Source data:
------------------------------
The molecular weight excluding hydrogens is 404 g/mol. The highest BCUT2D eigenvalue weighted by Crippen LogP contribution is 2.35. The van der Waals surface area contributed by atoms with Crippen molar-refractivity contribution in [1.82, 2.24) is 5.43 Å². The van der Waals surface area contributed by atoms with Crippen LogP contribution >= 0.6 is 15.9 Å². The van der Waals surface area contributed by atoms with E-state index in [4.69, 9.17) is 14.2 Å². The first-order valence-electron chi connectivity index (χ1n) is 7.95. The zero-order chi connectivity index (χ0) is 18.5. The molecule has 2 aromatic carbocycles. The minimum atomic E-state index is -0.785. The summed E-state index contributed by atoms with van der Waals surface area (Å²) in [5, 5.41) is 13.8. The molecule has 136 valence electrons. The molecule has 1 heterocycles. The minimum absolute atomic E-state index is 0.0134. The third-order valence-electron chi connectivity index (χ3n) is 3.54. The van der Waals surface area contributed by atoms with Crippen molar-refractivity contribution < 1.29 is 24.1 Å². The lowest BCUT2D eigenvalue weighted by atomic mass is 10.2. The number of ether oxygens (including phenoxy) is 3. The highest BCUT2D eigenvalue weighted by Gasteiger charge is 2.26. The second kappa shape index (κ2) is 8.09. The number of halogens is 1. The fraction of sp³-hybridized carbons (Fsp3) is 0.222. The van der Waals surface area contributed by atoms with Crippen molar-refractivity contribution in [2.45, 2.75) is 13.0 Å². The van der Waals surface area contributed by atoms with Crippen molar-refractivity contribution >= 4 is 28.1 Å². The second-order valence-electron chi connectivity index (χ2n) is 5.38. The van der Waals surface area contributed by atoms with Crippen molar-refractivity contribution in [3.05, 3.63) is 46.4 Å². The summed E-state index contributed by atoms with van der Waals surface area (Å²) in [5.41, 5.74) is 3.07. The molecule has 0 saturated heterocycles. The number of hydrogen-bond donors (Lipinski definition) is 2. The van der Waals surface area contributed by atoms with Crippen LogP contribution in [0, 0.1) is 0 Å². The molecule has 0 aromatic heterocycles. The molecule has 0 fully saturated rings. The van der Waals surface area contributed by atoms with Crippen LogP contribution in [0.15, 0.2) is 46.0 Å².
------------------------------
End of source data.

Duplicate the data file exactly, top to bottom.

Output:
The molecular weight excluding hydrogens is 404 g/mol. The highest BCUT2D eigenvalue weighted by Crippen LogP contribution is 2.35. The van der Waals surface area contributed by atoms with Crippen molar-refractivity contribution in [1.82, 2.24) is 5.43 Å². The van der Waals surface area contributed by atoms with Crippen LogP contribution >= 0.6 is 15.9 Å². The van der Waals surface area contributed by atoms with E-state index in [4.69, 9.17) is 14.2 Å². The first-order valence-electron chi connectivity index (χ1n) is 7.95. The zero-order chi connectivity index (χ0) is 18.5. The molecule has 2 aromatic carbocycles. The minimum atomic E-state index is -0.785. The summed E-state index contributed by atoms with van der Waals surface area (Å²) in [5, 5.41) is 13.8. The molecule has 136 valence electrons. The molecule has 1 heterocycles. The minimum absolute atomic E-state index is 0.0134. The third-order valence-electron chi connectivity index (χ3n) is 3.54. The van der Waals surface area contributed by atoms with Crippen molar-refractivity contribution < 1.29 is 24.1 Å². The lowest BCUT2D eigenvalue weighted by atomic mass is 10.2. The number of ether oxygens (including phenoxy) is 3. The highest BCUT2D eigenvalue weighted by Gasteiger charge is 2.26. The second kappa shape index (κ2) is 8.09. The number of halogens is 1. The fraction of sp³-hybridized carbons (Fsp3) is 0.222. The van der Waals surface area contributed by atoms with Crippen molar-refractivity contribution in [2.45, 2.75) is 13.0 Å². The van der Waals surface area contributed by atoms with Crippen molar-refractivity contribution >= 4 is 28.1 Å². The second-order valence-electron chi connectivity index (χ2n) is 5.38. The van der Waals surface area contributed by atoms with Crippen molar-refractivity contribution in [3.05, 3.63) is 46.4 Å². The summed E-state index contributed by atoms with van der Waals surface area (Å²) in [5.41, 5.74) is 3.07. The molecule has 0 saturated heterocycles. The number of hydrogen-bond donors (Lipinski definition) is 2. The van der Waals surface area contributed by atoms with Crippen LogP contribution in [0, 0.1) is 0 Å². The molecule has 0 aromatic heterocycles. The molecule has 0 fully saturated rings. The van der Waals surface area contributed by atoms with Crippen LogP contribution in [0.15, 0.2) is 46.0 Å².